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Modelling early Wellesley Squadrons in 1/72

Most Wellesley models focus on the Second World War service in the middle east. Not so many actually represent the home squadrons which were equipped with the bomber before the war. The first squadron to get the Wellesley was No. 7 - however they were only holding them on trust for the reforming No. 76 Squadron and B flight was spun off from No. 7 to form the nucleus of No. 76. Others followed, Nos. 35, 77, 148 and 207.


The early Wellesleys were different. Firstly the tail profile was more rounded (which is something that neither nor modelled) and which is seen in the photo of K7725 of No. 76 Squadron above. The photo below of K7717 shows the later tail profile with the flattened crown which was introduced from the K85-- series aircraft (or second order). All previous Wellesleys up until K7791 had the early tail profile but some aircraft received the new tail profile as per K7717 (K7740 is another example). A bit of filing to both the leading and trailing edges of the fin is sufficient to represent this.

The next difference was the tailwheel spat. Fitted to early aircraft from K7713 up until K7739 it wasn't practical on grass airfields and would eventually be removed. However, it was a visible feature while it existed and was even present when later aircraft were constructed without it. Unfortunately there is no aftermarket available so the modeller needs to fabricate it themselves.

The final change to take note of was the rear canopy which is shown on this picture of K7771 and K7720 of No. 148 Squadron.

The Matchbox and Valom models have molded the rear canopy with a cutout which is correct for later aircraft. But once again the aircraft in the range K7713-K7739 were different and had no cutout - the rear edge of the canopy being unbroken. This is easy enough to represent - Falcon canopies do an excellent representation of this early canopy in their RAF Set No. 22 RAF Part 4.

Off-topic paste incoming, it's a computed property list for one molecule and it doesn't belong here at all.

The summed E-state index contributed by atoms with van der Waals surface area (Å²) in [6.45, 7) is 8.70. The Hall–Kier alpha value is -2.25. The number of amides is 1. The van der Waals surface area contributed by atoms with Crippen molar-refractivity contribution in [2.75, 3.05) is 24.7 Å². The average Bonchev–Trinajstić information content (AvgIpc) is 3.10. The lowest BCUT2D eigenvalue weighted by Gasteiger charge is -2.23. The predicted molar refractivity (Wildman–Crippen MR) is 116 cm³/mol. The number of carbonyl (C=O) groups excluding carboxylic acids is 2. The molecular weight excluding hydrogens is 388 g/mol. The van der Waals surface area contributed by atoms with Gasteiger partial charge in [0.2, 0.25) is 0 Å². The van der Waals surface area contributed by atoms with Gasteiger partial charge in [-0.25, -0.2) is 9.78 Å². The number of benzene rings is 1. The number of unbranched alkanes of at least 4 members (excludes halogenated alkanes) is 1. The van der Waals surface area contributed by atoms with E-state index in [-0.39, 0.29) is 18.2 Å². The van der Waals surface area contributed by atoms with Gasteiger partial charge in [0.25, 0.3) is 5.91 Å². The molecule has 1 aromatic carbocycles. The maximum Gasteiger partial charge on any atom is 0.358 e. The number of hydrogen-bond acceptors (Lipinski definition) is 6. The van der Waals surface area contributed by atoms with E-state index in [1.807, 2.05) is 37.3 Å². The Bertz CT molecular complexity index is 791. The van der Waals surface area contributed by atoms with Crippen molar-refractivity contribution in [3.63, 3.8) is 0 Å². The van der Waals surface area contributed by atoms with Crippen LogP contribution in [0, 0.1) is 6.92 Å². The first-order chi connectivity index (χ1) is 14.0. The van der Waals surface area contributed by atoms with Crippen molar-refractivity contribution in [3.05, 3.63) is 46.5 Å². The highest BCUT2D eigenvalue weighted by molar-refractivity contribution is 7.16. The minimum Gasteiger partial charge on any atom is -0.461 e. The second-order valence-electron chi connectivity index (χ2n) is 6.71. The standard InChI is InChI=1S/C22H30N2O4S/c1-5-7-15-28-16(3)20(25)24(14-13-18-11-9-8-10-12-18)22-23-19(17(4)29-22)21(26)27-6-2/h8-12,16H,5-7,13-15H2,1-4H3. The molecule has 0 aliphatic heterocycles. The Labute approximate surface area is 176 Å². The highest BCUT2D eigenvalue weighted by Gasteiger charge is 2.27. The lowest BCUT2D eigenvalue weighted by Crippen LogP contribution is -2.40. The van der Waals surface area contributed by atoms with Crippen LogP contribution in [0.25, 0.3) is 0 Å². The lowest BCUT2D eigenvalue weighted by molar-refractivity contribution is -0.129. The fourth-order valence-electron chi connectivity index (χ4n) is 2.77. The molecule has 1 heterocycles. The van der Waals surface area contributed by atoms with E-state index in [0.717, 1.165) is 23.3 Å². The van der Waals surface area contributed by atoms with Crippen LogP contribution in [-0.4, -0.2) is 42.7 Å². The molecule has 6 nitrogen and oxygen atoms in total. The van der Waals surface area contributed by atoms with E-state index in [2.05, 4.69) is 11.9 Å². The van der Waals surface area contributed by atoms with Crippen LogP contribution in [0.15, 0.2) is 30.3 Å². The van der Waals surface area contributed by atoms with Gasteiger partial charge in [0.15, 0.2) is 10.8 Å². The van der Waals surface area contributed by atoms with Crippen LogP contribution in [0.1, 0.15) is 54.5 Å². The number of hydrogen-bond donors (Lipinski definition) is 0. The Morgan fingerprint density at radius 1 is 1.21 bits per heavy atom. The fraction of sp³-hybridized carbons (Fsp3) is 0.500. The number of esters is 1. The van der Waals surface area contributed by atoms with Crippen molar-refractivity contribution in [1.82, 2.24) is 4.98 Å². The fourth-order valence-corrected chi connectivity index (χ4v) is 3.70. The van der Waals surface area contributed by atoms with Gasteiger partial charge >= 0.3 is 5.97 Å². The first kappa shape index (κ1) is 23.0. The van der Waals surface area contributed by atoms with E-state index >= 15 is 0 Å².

Markings
Before Munich RAF bomber squadrons frequently carried the squadron number on their side and sometimes the individual aircraft letter. There was considerable variation here though. For the UK Wellesleys I've added a short list.

No. 7 Squadron - They only had the Wellesleys for less than a month and the likelihood of them receiving any specific markings is very low.
No. 35 Squadron - carried the squadron number in red with a thin black lining on the fuselage. The aircraft letter may have been in flight colours and could be lined.
No. 76 Squadron - carried the squadron number in red lined with yellow on the fuselage. No aircraft letter
No. 77 Squadron - carried the squadron number in medium sea grey and aircraft letter in the same colour
No. 148 Squadron - carried the squadron number in medium sea grey. No aircraft letter
No. 207 Squadron - No squadron number or aircraft letter

There are two Wellesley models in . The old Matchbox kit and the newer Valom kits. Matchbox combine the LRDU version with the standard version but actually have modelled K7717 the development aircraft not an LRDU aircraft. For an LRDU aircraft one needs the Valom kit (they were all L series aircraft). The Matchbox kit is a bit crude but surface representation of the geodesic construction is good and it forms the basis for a good model. The Valom kit is considerably more detailed but apparently is not easy to assemble. Surface detail is heavier in places particularly around the nose. In both kits the bomb aimers windows and glazing needs to be cut and fabricated. Both kits require a lot of work to make into a reasonable representation of an early Wellesley though I would go with the Matchbox kit which is still quite accurate.


8 responses

  1. What a great article, Christopher!
    The Wellesley is an important part of aviation history, but not often seen modeled. Your article clarifies all necessary things, in order to come up with a great model.
    Thanks for sharing!

  2. Many thanks for this useful informative article, Christopher @christopher
    It is still one of the aircrafts that I want to model, so this comes in very handy.
    Welcome.

  3. Many thanks for the kind comments.

  4. What an interesting plane, never heard of it. Thank you!

  5. Great article on a plane I've always liked. I built the Airframe vac kit back in the 70's. I keep hoping some limited run company does one in 1/48.

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